AMD Radeon HD 7950 Launch Review

Product: AMD Radeon HD 7950 Video Card
Company: AMD
Author: James Prior
Editor: Charles Oliver
Date: January 31st, 2012

Power, Temps, Overclocking

AMD promised lots of overclocking headroom at the AMD Tahiti tech day. Something they also said that at the Northern Islands and Evergreen presentations before. This time, however, it's a little bit different.

There are three controls to work with for AMD Radeon overclocking - first engine clock, then memory clock, and finally PowerTune level. The engine clock governs the whole GPU clocks, as AMD doesn't run clock islands for their shader cores as NVIDIA does. Memory clock is the base clock rate, which is quadrupled to get the GDDR5's effective data rate. PowerTune level adjusts the point at which the intelligent onboard monitoring intervenes and adjusts core clocks to stay within the chosen TDP. This can be adjust incrementally between -20% and +20%; 180W and 220W respectively, for the Tahiti Pro.

For our testing we adjusted Powertune to +20% - and then closed Overdrive. To adjust clocks we installed the new version of Sapphire TRIXX, which allows a larger range of clock speeds and the ability to specify a custom fan profile. Our engineering sample reference designed HD 7950 has the standard AMD cooler, which is not the best option if you want quiet overclocked performance.

Without adjusting core voltage, we were able to run the Radeon HD 7950 at 1025MHz, an increase of ~28%! The memory, while specified to run at 1250MHz/5Gbps, appears to use the same chips as the HD 7970 (at least, on our reference engineering sample board) and easily hit the HD 7970's 1375MHz specification. Our final memory overclock was 1590MHz/6.36Gbps, a substantial ~27% increase from stock speed. With the default voltage limits reached, we used Sapphire TRIXX's voltage adjustment to give us more headroom. Setting a core voltage of 1.237v, an increase of 147mV over stock, we were able to run an engine clock of 1200MHz, a whopping 50% increase over the stock clocks. For this level of performance we opted to create our own fan profile to manage the thermals of the card.

TRIXX Software

The Tahiti Pro ASIC is a 'binned' version of the full design, with various factors contributing to the final product specifications - not the least of which is fabrication factory yield. The missing CUs could be disabled due to imperfections in the manufacturing process, which allows an otherwise unusable part to be sold and generate revenue. On the Cayman series, AMD surprised everyone by 'permitting' (or, at least looking the other way when it happened) unlocking of the missing elements in the Cayman Pro design. No such luck this time with the Tahiti Pro, which may be an indicator that nonfunctional parts are more prevalent than before (which would stand to reason given the new process and associated problems) or possibly just a change in marketing strategy; unlocking didn't work out the way AMD hoped.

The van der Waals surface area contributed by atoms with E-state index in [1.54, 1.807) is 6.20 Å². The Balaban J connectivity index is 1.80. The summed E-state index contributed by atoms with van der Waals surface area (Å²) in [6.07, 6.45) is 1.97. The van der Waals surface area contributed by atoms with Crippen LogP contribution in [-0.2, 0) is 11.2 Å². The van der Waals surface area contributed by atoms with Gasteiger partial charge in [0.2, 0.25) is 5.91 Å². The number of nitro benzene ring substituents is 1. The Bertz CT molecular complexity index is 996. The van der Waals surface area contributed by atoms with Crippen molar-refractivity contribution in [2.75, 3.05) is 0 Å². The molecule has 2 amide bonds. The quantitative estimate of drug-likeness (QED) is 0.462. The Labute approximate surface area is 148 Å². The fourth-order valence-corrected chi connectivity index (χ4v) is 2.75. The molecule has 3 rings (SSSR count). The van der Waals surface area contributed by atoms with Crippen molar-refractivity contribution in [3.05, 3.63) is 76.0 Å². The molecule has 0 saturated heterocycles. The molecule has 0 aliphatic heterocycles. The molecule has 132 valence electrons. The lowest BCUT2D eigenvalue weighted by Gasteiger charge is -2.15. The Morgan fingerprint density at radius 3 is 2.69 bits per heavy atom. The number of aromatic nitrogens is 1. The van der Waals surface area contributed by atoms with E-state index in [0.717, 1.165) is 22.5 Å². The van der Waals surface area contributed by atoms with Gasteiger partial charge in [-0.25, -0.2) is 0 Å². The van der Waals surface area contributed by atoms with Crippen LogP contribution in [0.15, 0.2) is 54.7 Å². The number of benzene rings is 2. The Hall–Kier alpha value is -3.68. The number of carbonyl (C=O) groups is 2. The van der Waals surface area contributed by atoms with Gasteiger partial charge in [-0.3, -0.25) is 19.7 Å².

Shroud removed

AMD's new GPU core design is voltage limited in terms of clock speed, and that voltage limit is defined by AMD's aimed for TDP. The dual PCIe 6pin connectors plus mainboard slot offer a total of 225W, under PCIe specification, and AMD has very sensibly set the HD 7950's maximum board TDP at 200W. When the PowerTune limit is raised by 20%, to a 240W cap, there is still electrical headroom in the power provided to the card.

Using a Kill-a-watt meter we measured full system power draw in three conditions; idle, media playback, and load. The idle condition is with display blank enabled, at the Windows 7 desktop. Media playback is recorded during 1080p full screen Blu-ray playback using CyberLink PowerDVD 10 Mark II, with GPU acceleration enabled (ATI AVIVO/NVIDIA CUDA). Load condition is the highest reading seen during 3DMark11 Extreme preset run of GPU test 2.

Additionally we recorded GPU temperatures under these conditions; taking readings after 30mins of the workload condition has elapsed, with the stock fan profile in use, except for overclocked which used a custom fan profile.

We reran 3DMark11 Performance and Xtreme tests to see what improvements the new clock speeds had given:

  HD 7950 HD 7950 OC % Difference
PMarks 6801 9152 +35.5%
XMarks 2249 3128 +39.1%

The overclocked 7950 scores ~15% faster than the stock 7970, and 38% faster than the GTX 580 SC (45% in extreme preset). Will that translate to more gaming performance?